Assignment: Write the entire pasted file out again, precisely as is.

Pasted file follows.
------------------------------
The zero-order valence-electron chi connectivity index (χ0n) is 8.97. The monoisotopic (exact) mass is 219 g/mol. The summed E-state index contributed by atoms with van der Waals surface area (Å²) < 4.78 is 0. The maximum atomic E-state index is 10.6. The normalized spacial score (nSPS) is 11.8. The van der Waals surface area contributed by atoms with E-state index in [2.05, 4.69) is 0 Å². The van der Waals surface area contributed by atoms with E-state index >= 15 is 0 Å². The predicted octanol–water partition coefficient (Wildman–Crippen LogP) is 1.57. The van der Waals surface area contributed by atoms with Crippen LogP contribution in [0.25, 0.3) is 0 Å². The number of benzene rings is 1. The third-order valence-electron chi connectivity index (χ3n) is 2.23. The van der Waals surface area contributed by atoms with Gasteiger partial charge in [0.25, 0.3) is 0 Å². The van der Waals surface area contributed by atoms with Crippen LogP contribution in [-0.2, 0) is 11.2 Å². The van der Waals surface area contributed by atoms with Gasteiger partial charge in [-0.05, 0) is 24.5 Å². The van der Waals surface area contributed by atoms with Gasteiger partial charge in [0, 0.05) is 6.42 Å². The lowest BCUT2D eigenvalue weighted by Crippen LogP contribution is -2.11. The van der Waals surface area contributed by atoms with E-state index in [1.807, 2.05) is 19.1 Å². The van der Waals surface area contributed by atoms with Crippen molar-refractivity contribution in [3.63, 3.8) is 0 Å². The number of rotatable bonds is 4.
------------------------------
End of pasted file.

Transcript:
The zero-order valence-electron chi connectivity index (χ0n) is 8.97. The monoisotopic (exact) mass is 219 g/mol. The summed E-state index contributed by atoms with van der Waals surface area (Å²) < 4.78 is 0. The maximum atomic E-state index is 10.6. The normalized spacial score (nSPS) is 11.8. The van der Waals surface area contributed by atoms with E-state index in [2.05, 4.69) is 0 Å². The van der Waals surface area contributed by atoms with E-state index >= 15 is 0 Å². The predicted octanol–water partition coefficient (Wildman–Crippen LogP) is 1.57. The van der Waals surface area contributed by atoms with Crippen LogP contribution in [0.25, 0.3) is 0 Å². The number of benzene rings is 1. The third-order valence-electron chi connectivity index (χ3n) is 2.23. The van der Waals surface area contributed by atoms with Gasteiger partial charge in [0.25, 0.3) is 0 Å². The van der Waals surface area contributed by atoms with Crippen LogP contribution in [-0.2, 0) is 11.2 Å². The van der Waals surface area contributed by atoms with Gasteiger partial charge in [-0.05, 0) is 24.5 Å². The van der Waals surface area contributed by atoms with Gasteiger partial charge in [0, 0.05) is 6.42 Å². The lowest BCUT2D eigenvalue weighted by Crippen LogP contribution is -2.11. The van der Waals surface area contributed by atoms with E-state index in [1.807, 2.05) is 19.1 Å². The van der Waals surface area contributed by atoms with Crippen molar-refractivity contribution in [3.63, 3.8) is 0 Å². The number of rotatable bonds is 4.